I hope this helps

if so, please "like" my reply and if you're OK now, please mark it as "correct", so that others who have similar issues can see the solution

thanks

neil barstow, colourmanagement.net :: adobe forum volunteer

[please do not use the reply button on a message in the thread, only use the one at the top of the page, to maintain the thread title and the chronological order]

 

 

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Explorer ,
May 22, 2020 May 22, 2020

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Thanks for such a grounded and thorough answer.

 

Can I check that I've understood?

 

  • Colour conversions and seperate files for each paper type are not needed in this case
  • The colour profiles that are provided by the printers: I should only use to soft proof, and not actually have embedded in the file I send them, instead embed the working colour spacce, which is done by deafult, in this case ProPhotoRGB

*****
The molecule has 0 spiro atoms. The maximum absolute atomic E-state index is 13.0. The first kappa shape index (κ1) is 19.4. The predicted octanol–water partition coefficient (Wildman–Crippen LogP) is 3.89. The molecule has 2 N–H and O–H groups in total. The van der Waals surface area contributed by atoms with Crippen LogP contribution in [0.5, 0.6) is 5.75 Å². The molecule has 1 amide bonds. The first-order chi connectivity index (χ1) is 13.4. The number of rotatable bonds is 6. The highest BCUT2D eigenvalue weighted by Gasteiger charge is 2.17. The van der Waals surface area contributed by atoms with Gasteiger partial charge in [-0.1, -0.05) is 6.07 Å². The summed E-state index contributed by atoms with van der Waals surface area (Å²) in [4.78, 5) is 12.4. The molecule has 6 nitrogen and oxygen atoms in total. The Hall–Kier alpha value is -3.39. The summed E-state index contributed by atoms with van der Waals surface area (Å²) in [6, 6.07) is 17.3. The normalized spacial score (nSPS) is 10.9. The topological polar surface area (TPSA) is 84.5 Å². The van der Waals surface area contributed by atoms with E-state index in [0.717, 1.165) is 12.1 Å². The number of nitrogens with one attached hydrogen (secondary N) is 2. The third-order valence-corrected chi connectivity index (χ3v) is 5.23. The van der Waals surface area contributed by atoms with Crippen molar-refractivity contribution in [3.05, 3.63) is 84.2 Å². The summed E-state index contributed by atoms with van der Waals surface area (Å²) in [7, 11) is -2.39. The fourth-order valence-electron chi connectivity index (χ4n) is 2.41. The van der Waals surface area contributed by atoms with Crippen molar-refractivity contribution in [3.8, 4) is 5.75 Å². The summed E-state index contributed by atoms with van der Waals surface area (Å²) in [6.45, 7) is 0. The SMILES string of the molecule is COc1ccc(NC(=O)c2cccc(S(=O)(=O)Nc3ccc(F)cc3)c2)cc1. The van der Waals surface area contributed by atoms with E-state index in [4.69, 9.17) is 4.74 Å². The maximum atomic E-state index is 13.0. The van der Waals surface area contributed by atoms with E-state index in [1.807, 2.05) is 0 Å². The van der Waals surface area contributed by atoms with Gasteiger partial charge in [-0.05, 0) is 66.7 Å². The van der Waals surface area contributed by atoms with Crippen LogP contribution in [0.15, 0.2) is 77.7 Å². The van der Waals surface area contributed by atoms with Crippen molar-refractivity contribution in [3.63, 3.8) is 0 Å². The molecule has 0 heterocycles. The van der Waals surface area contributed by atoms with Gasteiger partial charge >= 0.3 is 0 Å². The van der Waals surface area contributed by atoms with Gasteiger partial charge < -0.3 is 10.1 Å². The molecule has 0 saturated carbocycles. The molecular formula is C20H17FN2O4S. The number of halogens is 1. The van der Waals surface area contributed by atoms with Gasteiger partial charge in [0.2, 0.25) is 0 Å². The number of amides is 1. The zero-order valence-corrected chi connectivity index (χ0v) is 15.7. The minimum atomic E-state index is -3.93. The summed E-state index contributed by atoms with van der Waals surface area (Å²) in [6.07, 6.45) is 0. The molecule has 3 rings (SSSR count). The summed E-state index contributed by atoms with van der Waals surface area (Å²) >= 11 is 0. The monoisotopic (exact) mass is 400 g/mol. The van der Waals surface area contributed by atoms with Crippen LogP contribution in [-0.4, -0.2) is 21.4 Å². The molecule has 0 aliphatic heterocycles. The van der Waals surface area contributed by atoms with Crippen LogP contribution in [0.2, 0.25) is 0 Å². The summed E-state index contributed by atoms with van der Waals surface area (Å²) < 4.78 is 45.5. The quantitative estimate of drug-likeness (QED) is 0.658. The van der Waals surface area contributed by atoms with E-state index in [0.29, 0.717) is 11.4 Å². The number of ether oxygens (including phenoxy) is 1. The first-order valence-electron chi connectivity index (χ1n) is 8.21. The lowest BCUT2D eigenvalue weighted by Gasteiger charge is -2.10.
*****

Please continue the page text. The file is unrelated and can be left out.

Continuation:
• If doing conversions in future, don't adjust the RGB of a converted image as a fix

 

But using a profile for soft proofing yields a very different visual look to if you copy and paste into that profile, making anther layer of confusion.

Also copy and pasting into a document with the destination colour profile, often handles out-of gamut areas much better than actually trying to manually fix this in your original document (by which I mean using toggling on/off a group of adjustment layers for each intended output profile)

 

But if the print supplier does the conversion themselves, then I'd likelt get better gamut conversion and the correct colours if, in this particular instance, I leave that to the printing company. Therefore, I should only have one output jpg/png file, with ProPhotoRGB embedded, rather than one for each paper type.